In Rwanda, the monarchy had been overthrown between 1959–62 and he attempted to balance ethnic tensions between ethnic Hutu and Tutsi subjects by choosing his Prime Ministers from each ethnic group alternately. In October 1965, Hutu officers attempted a coup détat against the monarchy, despite their failure to take power, Mwambutsa fled into exile in the Republic of the Congo, eventually moving to Switzerland. In March 1966 he designated his only surviving son to exercise his powers on the spot, still in exile, Mwambutsa was officially deposed in a second coup détat and brought his son to power as Ntare V on 8 July 1966. The monarchy was abolished altogether in a third coup in November 1966 and its leader, Michel Micombero, came to power as president. Mwambutsa spent the rest of his life in Switzerland where he died in 1977, mwambutas remains were exhumed from their burial site in Switzerland in 2012 with a view to repatriating them to Burundi for a state funeral. After a legal battle, the remains were re-interred in Switzerland in 2016 in accordance with his familys wishes, grand Master of the Royal Order of Prince Louis Rwagasore.
Grand Master of the Royal Order of Ruzinko, grand Master of the Royal Order of Karyenda. Grand Master of the Military Order of Karyenda, in Gates, Louis, Jr. Akyeampong, Emmanuel K
Demographics of Burundi
Burundi has the second-largest population density in Sub-Saharan Africa. Most people live on farms near areas of volcanic soil. The population is made up of three ethnic groups – Hutu and Twa. Intermarriage takes place frequently between the Hutus and Tutsis, the terms pastoralist and agriculturist, often used as ethnic designations for Watusi and Bahutu, are only occupational titles which vary among individuals and groups. Although Hutus encompass the majority of the population, historically Tutsis have been politically and economically dominant, according to the 2015 revision of the World Population Prospects, the total population was 11179000 in 2015, compared to only 2456000 in 1950. The proportion of children below the age of 15 in 2015 was 44. 8%,52. 7% was between 15 and 65 years of age, while 2. 5% was older than 65 years old. UN medium variant projections 20108,38220159,230202010,057202510,791203011,441203512,052204012,651204513,215205013,703 Registration of vital events is in Burundi not complete.
The Population Departement of the United Nations prepared the following estimates
German East Africa
German East Africa was a German colony in the African Great Lakes region, which included what are now Burundi and the mainland part of present Tanzania. Its area was 994,996 km2, nearly three times the area of present-day Germany, the colony was organized when the German military was called upon to put down a revolt against the activities of a colonial company during the late 1880s. It ended with Imperial Germanys defeat in World War I, ultimately it was divided between Britain and Belgium and reorganized as a mandate of the League of Nations. Like other powers, the Germans expanded their empire in the Africa Great Lakes region on the basis of fighting slavery, unlike other imperial powers, they never actually formally abolished it, preferring instead to curtail the production of new recruits and regulate the extant slaving business. The colony began with Carl Peters, an adventurer who founded the Society for German Colonization, on 3 March 1885, the German government announced it had granted an imperial charter to Peters company and intended to establish a protectorate in the Africa Great Lakes region.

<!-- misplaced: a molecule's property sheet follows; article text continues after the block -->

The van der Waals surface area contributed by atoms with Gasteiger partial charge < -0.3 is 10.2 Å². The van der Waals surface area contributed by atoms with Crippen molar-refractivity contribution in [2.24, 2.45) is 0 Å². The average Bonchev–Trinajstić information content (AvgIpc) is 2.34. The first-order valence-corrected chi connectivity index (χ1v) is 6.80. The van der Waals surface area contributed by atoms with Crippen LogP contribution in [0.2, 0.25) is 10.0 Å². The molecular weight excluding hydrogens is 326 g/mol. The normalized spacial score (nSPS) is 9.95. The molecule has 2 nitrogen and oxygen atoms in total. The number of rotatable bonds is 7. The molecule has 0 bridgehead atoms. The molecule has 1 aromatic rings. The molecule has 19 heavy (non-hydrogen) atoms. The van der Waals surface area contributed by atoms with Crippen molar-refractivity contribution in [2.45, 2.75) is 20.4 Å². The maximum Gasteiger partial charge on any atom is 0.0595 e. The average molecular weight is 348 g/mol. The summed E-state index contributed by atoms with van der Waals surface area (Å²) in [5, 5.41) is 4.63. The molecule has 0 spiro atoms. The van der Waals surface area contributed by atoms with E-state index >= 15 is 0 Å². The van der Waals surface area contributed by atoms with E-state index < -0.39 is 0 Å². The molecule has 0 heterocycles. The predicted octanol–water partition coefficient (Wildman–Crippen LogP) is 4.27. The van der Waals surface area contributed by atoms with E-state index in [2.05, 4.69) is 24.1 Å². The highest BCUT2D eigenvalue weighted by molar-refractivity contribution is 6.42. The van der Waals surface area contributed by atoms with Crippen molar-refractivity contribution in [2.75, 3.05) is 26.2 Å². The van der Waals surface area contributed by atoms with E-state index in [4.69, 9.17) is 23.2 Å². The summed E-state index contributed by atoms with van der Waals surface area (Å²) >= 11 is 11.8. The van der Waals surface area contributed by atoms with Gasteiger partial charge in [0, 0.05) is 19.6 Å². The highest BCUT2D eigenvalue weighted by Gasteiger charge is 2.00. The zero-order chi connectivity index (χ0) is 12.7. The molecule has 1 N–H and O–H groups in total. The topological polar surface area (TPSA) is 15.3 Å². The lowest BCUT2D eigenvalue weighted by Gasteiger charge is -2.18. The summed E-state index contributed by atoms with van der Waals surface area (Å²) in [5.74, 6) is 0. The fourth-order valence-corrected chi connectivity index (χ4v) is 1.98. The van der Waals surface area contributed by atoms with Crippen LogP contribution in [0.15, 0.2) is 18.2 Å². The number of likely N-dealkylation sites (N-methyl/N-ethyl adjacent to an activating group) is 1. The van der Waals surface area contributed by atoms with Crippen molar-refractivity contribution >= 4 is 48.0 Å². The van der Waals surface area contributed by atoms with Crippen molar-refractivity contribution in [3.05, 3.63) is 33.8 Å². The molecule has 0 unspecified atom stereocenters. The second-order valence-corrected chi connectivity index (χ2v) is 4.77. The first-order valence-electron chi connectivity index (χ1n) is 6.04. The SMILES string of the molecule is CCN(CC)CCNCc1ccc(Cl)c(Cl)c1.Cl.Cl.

Peters recruited specialists, who began exploring south to the Rufiji River and north to Witu, the British and Germans agreed to divide the mainland between themselves, and the Sultan had no option but to agree. The Abushiri Revolt of 1888 was put down the following year, in 1890, London and Berlin concluded the Heligoland-Zanzibar Treaty, returning Heligoland to Germany and deciding on the borders of German East Africa. Between 1891 and 1894, the Hehe tribe, led by Chief Mkwawa and they were defeated because rival tribes supported the Germans. After years of warfare, Mkwawa himself was cornered and committed suicide in 1898. The Maji Maji Rebellion occurred in 1905 and was put down by the governor, but scandal soon followed, with stories of corruption and brutality, and in 1907 Chancellor Bülow appointed Bernhard Dernburg to reform the colonial administration. It became a model of efficiency and commanded extraordinary loyalty among the natives during the First World War. German colonial administrators relied heavily on native chiefs to keep order, Paul von Lettow-Vorbeck, was a successful general in German East Africa during World War I.
Commerce and growth started in earnest under German direction, early on it was realized that economic development would depend on reliable transportation. Over 100,000 acres were under sisal cultivation – the biggest cash crop, two million coffee trees were planted and rubber trees grew on 200,000 acres, along with large cotton plantations. To bring these agricultural products to market, beginning in 1888, the longest line, the Central Railroad covered 775 miles from Dar es Salaam to Morogoro and Kigoma. The final link to the shore of Lake Tanganyika had been completed in July 1914 and was cause for a huge and festive celebration in the capital with an agricultural fair. Harbor facilities were built or improved with electrical cranes, with rail access, wharves were remodeled at Tanga and Lindi. In 1912 Dar es Salaam and Tanga received 356 freighters and passenger steamers and over 1,000 coastal ships and local trading vessels